June 15, 2024
How Microsoft's Models-as-a-Service plan democratizes AI access


Join us in returning to NYC on June 5th to collaborate with executive leaders in exploring comprehensive methods for auditing AI models regarding bias, performance, and ethical compliance across diverse organizations. Find out how you can attend here.


Today’s tools make it easy to build AI-powered applications. But a complex area most, if not all, developers want to avoid is having to sort out how to host the models being used. It’s one thing to choose between OpenAI’s GPT-4o, Meta’s Lllama 3, Google’s Gemini or the many open-source models out in the marketplace. It’s quite another to deploy it.

Such necessary but head-scratching work could frustrate developers, turning them off to their entrepreneurial ideas. However, Microsoft has a solution that could make it easier to focus more on the creative process than the model housekeeping. Called Models-as-a-Service (MaaS), it’s the AI equivalent of cloud services, charging for access rather than infrastructure and is available through the company’s AI Azure Studio product.

Keep it simple

“If you’ve ever tried to deploy a model, there’s a series of combinations of incantations and Pytorch versions and CPU and GPU stuff,” Seth Juarez, the principal program manager for Microsoft’s AI platform, tells VentureBeat. “Models-as-a-Service kind of abstracts all of that away, so that if you have a model that you want to use, and that’s open source or that’s something that OpenAI built, we provide that in a catalog. You hit a button, and now you have an endpoint to use it.”

Developers can rent inference APIs and host fine-tuning through a pay-as-you-go plan—all without needing to use a virtual machine. Juarez explains that while Microsoft has over 1,600 models that do various things, it also wants to make it easier for developers to leverage the AI functionality into their software, and MaaS is a way to achieve that.

VB Event

The AI Impact Tour: The AI Audit

Join us as we return to NYC on June 5th to engage with top executive leaders, delving into strategies for auditing AI models to ensure fairness, optimal performance, and ethical compliance across diverse organizations. Secure your attendance for this exclusive invite-only event.

Request an invite

From its inception in 2023 to today, Microsoft has made select models available through this program. Initially, Mistral-7B and Meta’s Llama 2 were available. This week, it added TimeGen-1 from Nixtla and Core42 JAIS and says those from AI21, Bria AI, Gretel Labs, NTT Data, Stability AI and Cohere are coming soon. It’s a small fraction of what’s available on AI Azure Studio, so how does one become a MaaS model?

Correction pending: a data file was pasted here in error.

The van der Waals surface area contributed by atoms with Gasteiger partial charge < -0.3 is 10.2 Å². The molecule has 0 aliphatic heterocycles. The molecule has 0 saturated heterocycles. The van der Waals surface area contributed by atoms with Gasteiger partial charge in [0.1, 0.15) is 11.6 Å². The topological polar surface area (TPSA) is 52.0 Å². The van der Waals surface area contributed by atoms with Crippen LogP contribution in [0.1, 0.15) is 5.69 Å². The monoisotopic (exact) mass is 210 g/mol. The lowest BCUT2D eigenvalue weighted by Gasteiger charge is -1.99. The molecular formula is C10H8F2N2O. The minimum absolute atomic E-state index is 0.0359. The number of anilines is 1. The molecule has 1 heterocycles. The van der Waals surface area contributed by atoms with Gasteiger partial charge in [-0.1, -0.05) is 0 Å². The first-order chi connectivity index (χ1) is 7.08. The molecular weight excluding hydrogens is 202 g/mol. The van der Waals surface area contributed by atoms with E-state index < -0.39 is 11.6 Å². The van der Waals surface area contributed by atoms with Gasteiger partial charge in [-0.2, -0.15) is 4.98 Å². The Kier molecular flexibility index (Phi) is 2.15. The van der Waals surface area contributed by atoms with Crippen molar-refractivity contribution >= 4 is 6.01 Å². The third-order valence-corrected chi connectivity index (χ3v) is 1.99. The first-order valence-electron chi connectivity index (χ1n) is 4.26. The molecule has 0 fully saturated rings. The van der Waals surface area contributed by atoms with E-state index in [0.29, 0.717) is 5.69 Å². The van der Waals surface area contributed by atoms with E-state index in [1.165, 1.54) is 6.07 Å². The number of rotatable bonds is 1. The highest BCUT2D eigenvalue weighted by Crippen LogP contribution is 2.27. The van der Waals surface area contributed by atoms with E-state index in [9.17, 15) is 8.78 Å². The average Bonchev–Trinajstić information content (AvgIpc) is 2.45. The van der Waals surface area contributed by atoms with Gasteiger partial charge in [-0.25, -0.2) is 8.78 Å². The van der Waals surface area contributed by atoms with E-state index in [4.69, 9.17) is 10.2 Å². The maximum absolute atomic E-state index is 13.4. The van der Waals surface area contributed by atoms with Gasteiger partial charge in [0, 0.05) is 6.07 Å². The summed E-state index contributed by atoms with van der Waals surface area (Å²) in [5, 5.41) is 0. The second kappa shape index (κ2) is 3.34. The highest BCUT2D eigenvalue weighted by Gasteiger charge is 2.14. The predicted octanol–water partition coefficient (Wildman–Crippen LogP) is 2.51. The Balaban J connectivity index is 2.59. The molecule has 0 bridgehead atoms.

Some result from company partnerships, which Juarez admits he’s not privy to how that happens. Others are supported because some API work has been done to make those models’ function signatures uniform enough to be part of Models-as-a-Service. There’s a unified way to access these models. Unfortunately, more specialized models are ineligible and must be deployed in another way. “That’s why you see some enabled as Models-as-a-Service and others you see you can push into your own container and run in what we call managed inference,” he says.

To ‘rent’ or ‘own’ your models

He believes in the future, we’ll see a bifurcation paradigm in which developers will choose models in a manner similar to being a homeowner or renter. “Basically, you own the container, and the model, and Azure ML, and you’re paying the rent and doing the upkeep, so to speak,” Juarez remarks. “In Models-as-a-Service, we do the upkeep. And the more of those models that we light up there, if you want to rent, that’s great. But there are other people who are very particularly behind a virtual network and need to run stuff on it.”

MaaS isn’t a unique…model. But what happened that made AI the most prominent technology to replicate the cloud computing business? Juarez suggests the status quo has been reversed—no longer are tech companies pushing out tech they think we need. Now, we are demanding features and services from tech companies. This is thanks to the research and the commercialization of AI being in near lockstep with each other. “At least, in my opinion, that’s why you’re seeing this weird inversion, where you have consumers demanding this kind of experience through numbers of usage of ChatGPT. And now, the enterprise is trying to catch up…the user is demanding the research experiences today.”



Source link